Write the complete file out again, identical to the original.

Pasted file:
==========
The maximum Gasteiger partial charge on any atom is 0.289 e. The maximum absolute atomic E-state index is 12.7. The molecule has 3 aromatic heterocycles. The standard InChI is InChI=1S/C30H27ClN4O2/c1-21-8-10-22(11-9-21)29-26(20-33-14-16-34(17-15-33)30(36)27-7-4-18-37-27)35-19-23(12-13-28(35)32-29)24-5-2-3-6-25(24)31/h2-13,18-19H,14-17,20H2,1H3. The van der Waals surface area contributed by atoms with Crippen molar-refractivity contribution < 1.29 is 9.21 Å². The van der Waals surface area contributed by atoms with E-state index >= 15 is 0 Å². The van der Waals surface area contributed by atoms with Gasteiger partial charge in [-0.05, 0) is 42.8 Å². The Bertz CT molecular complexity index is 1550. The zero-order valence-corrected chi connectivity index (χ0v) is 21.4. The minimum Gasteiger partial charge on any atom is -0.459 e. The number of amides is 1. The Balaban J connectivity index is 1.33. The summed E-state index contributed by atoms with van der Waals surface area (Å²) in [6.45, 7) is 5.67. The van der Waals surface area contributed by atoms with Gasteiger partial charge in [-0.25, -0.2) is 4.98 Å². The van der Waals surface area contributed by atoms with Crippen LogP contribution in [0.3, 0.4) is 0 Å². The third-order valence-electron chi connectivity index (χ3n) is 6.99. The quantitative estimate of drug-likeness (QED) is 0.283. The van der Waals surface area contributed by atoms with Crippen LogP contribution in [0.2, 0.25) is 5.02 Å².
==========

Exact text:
The maximum Gasteiger partial charge on any atom is 0.289 e. The maximum absolute atomic E-state index is 12.7. The molecule has 3 aromatic heterocycles. The standard InChI is InChI=1S/C30H27ClN4O2/c1-21-8-10-22(11-9-21)29-26(20-33-14-16-34(17-15-33)30(36)27-7-4-18-37-27)35-19-23(12-13-28(35)32-29)24-5-2-3-6-25(24)31/h2-13,18-19H,14-17,20H2,1H3. The van der Waals surface area contributed by atoms with Crippen molar-refractivity contribution < 1.29 is 9.21 Å². The van der Waals surface area contributed by atoms with E-state index >= 15 is 0 Å². The van der Waals surface area contributed by atoms with Gasteiger partial charge in [-0.05, 0) is 42.8 Å². The Bertz CT molecular complexity index is 1550. The zero-order valence-corrected chi connectivity index (χ0v) is 21.4. The minimum Gasteiger partial charge on any atom is -0.459 e. The number of amides is 1. The Balaban J connectivity index is 1.33. The summed E-state index contributed by atoms with van der Waals surface area (Å²) in [6.45, 7) is 5.67. The van der Waals surface area contributed by atoms with Gasteiger partial charge in [-0.25, -0.2) is 4.98 Å². The van der Waals surface area contributed by atoms with Crippen LogP contribution in [0.3, 0.4) is 0 Å². The third-order valence-electron chi connectivity index (χ3n) is 6.99. The quantitative estimate of drug-likeness (QED) is 0.283. The van der Waals surface area contributed by atoms with Crippen LogP contribution in [0.2, 0.25) is 5.02 Å².